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Undergraduate students

Undergraduates undertake semester-long “research initiation” internships on a wide variety of projects. Sometimes they work on independent projects, sometimes as a team. Others enter the biology honors stream and conduct a year-long independent research project.

Honors students

2016-2017: Anaïs Boa continued the work of Eric and others on the evolution of gall-forming, hickory-feeding Phylloxera.

2015-2016: Eric Guerra-Grenier conducted a project on the evolution of gall-forming, hickory-feeding Phylloxera.

2014: Mylène Durant worked on a four-species interaction involving ants, aphids, plants, and fungi. It has been established that plants infected with arbuscular mycorrhizal fungi have a higher concentration of certain kinds of nutrients in their sap. It has also been established that aphids, who feed on plant phloem, perform better on host plants infected with mycorrhizae (a phenomenon Jean-Michel Matt sought to confirm the fall 2014). Because aphids excrete large quantities of honeydew, and because ants often tend aphids in order to consume this honeydew, Mylène wanted to know if the ants could detect a difference in honeydew quality in aphids raised on mycorrhizae-infected versus mycorrhizae-free plants. In order to conduct this research, she had to maintain all four species in the lab. She also developed an ingenious system that counts the number of ants who chose to visit the different aphid colonies.

Student interns

Summer 2017: Titouan Eon-Le Guern

Winter 2017: Alexandra Kack, Samuel Charberet

Fall 2016: Mira Miron, Alexis Trépanier,

Summer 2016: Louis Babchia, Laurence Lefebvre

Winter 2016: Khalil Abas, Anaïs Boa, Jonathan Charron, Elisabeth Hardy-Lachance, Mira Miron, Alexis Trépanier, Gabriel Váradi

Fall 2015: Alexandra Angers is building our virtual collection of cyberspecimens of new species of Mindarus.

Summer 2015: Pedro Castro-Grillo returned for a second internship working on the Phylloxera project he began the previous semester. Julie-Christine Martin developed the protocols for creating aphid cyberspecimens for publication on the Internet.

Winter 2015: Laurent Montagano returned for a second internship to continue his work on aphid campaniform sensilla. These minute structures are found on several appendages (antenna, leg, wing) and are responsible for proprioception, that is, providing sensory input to the aphid as to the forces being placed on its cuticle (eg. the bending of the wing while in flight). Laurent serially sectioned the aphid appendages to examine the internal structure of the sensilla. His work was published! Pedro Castro-GrilloJenna Glasz, and Lucie Lecoq continued the Phylloxera work began by other students the previous semester. They found that, in general, each type of gall housed a different species of aphid, and that the same aphid species could be found on several species of hickory. There are exceptions, however, and there is at least on pair of aphid species that form similar galls but on different host species.

Fall 2014: Catherine Sirois-Delisle, having conducted work in the collection the summer prior, stayed in the lab for a second internship. She, Katherine Matteau, and Victoria Joannou began a project on the systematics of Phylloxera species feeding on hickory trees. These close relatives of aphids cause the growth of a variety of galls on their hosts, be it on the leaves, petioles, or twigs. The students focused on using DNA barcodes (Wikipedia) to disambiguate the relationships between the putative aphid species, their hosts, and the types of galls they inhabit. Jean-Michel Matte conducted a research experiment to compare the rate of growth of aphid colonies raised on plants infected with or free of arbuscular mycorrhizae.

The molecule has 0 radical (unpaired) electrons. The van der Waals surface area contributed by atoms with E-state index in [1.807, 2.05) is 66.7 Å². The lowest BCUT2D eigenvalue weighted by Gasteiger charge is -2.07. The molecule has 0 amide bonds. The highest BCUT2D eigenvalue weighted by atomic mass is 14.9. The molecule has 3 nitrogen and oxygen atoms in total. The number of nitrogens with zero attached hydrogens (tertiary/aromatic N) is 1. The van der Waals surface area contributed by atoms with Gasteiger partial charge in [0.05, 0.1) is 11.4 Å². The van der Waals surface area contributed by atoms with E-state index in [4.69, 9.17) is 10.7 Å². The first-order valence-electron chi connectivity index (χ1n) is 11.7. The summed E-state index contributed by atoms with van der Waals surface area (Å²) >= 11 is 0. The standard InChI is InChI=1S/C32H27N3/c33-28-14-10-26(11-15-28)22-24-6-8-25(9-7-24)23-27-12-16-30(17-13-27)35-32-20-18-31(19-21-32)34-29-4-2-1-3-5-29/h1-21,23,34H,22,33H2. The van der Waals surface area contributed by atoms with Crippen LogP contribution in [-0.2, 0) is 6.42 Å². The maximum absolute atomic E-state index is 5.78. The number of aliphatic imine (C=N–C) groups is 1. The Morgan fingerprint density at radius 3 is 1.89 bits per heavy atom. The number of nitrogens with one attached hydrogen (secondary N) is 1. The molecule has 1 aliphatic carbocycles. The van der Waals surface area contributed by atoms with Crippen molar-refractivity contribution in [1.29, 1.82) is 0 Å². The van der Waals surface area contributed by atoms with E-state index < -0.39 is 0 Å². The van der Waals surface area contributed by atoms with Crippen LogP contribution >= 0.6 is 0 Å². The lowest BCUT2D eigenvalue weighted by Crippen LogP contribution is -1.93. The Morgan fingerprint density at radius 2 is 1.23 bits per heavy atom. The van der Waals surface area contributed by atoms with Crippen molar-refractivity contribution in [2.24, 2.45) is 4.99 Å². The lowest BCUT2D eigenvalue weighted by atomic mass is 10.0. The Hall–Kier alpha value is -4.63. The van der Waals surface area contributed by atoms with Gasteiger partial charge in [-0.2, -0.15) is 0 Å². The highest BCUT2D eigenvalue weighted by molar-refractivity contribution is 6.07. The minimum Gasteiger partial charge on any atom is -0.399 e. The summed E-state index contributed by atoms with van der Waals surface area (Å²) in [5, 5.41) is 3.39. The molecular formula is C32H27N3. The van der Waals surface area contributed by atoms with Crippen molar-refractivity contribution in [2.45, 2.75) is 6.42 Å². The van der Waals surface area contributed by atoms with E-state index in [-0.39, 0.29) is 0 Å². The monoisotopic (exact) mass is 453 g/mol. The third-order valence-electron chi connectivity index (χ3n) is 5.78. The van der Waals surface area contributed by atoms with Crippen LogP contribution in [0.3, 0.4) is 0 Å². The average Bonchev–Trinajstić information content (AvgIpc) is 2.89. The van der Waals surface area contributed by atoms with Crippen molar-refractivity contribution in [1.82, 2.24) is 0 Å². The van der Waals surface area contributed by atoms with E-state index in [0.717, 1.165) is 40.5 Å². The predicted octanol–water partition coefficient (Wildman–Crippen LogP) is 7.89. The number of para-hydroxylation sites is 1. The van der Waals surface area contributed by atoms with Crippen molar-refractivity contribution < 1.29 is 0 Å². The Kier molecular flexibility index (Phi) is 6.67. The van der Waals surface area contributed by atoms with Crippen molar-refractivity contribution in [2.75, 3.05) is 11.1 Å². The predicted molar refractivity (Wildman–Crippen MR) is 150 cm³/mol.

Summer 2014: Kim Aubut-Demers and Catherine Sirois-Delisle worked on the databasing of the dragonflies and damselflies (Odonata – Wikipedia) in the Ouellet-Robert Entomological Collection. The primary databasing having been done during the initial development of Canadensys, Kim and Catherine researched the geoposition coordinates of the specimen collection localities and conducted analyses of the distribution of Odonata at the University of Montreal’s Biological Research StationStéphanie Mignault-Goulet worked on specimen databasing workflows with the bumble bees (Bombus – Wikipedia) in the collection. Laurent Montagano began a project examining the campaniform sensilla on aphid legs, antennae, and wings. See winter 2015 for the continuation of his project.

Winter 2014: Matthieu Tzaud worked on the anatomy and function of the springtail (Collembola – Wikipedia) collophore. The collophore is a ventral and somewhat enigmatic abdominal appendage found in all Collembola. Matthieu helped prepare a publication!

Fall 2013: Salomé Gotreau recurated the jewel beetles (Buprestidae – Wikipedia) in the Ouellet-Robert Entomological Collection. She photographed and began the process of databasing a large number of specimens.

Winter 2013: Liam BoivinDelphine Ducros, and Marie-Ève Garon-Labrecque worked on the morphological discrimination of undescribed species of the genus Mindarus. Molecular and biological data had already established the existence of different species. These three students each focused on separate aphid tagma, that is the head, the thorax, and the abdomen, to find morphological criteria that would corroborate the other data.